Detailed work plans for Macedonia and Serbia
In Macedonia, Kadaster works together with the Agency for Real Estate Cadastre (AREC) on the following topics:
• Increase the number of spatial datasets and usage of the national geoportal in Macedonia
• Support the implementation of the Address Register
• Develop new workflows to update and automise the production of the topographic map
• Increase professional use of geospatial information for property transaction and valuation
In Serbia, Kadaster works together with the Republic Geodetic Authority (RGA) on the following topics:
• Updating of the Framework on NSDI for Serbia at technical, legal, institutional and financial level
• Increase capacity for conducting spatial and statistical data analysis and to develop models for mass valuation of property
• Increase understanding of Key Registries
• Increase understanding of the Open Data concept
• Strengthen institutional and organisational capacity on the role as service provider
• Increase understanding on the concepts of 3D Cadastre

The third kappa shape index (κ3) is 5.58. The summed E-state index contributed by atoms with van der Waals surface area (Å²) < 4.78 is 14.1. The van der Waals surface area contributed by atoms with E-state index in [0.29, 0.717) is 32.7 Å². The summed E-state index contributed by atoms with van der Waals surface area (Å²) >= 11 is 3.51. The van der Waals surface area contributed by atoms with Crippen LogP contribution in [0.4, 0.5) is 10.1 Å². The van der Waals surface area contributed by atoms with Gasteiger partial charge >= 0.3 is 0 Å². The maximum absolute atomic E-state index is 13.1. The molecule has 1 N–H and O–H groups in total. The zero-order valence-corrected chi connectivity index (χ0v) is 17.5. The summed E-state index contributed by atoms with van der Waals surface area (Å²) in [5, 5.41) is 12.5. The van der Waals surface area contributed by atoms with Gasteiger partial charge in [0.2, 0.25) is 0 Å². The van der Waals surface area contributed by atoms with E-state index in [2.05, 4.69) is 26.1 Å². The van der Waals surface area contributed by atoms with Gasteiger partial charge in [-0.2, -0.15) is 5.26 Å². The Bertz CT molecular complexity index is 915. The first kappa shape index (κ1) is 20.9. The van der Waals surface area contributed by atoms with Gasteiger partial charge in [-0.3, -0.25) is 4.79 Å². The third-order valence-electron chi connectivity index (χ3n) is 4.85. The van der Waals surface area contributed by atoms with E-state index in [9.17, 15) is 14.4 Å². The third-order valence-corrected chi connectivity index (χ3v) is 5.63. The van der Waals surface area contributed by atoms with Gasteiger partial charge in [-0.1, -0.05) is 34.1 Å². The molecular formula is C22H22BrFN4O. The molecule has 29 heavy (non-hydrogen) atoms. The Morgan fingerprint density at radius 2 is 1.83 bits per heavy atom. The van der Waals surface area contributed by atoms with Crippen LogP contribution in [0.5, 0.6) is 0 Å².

In March a detailed work plan for AREC and RGA was delivered and presented. The first activities will take place in April and May of this year.
SPATIAL for the region
The regional component starts in April. The director generals from the National Mapping and Cadastre Agencies from Albania, Bosnia-Herzegovina, Kosovo*, Macedonia, Montenegro and Serbia will visit the Netherlands.
*This designation is without prejudice to positions on status, and is in line with UNSC 1244 and the ICJ Opinion on the Kosovo declaration of independence.
Contributing to land rights for peace in Colombia
Dutch Minister of Foreign Affairs Mr Koenders visited one of the FARC demobilisation zones in Meta in Colombia on Friday March 3. He expressed the continuous support of the Dutch Government to the peace process. Securing land rights is among the top priorities of the Colombian Government. Kadaster is honoured to contribute and provide expertise.
The Dutch-Colombian collaboration will focus on fast and effective land administration for the implementation of the peace agreements. It involves the process of handing out titles to landowners who live in areas where the Government has been absent for decades because of the internal war. Speeding up this process is essential to maintain public confidence in the peace process.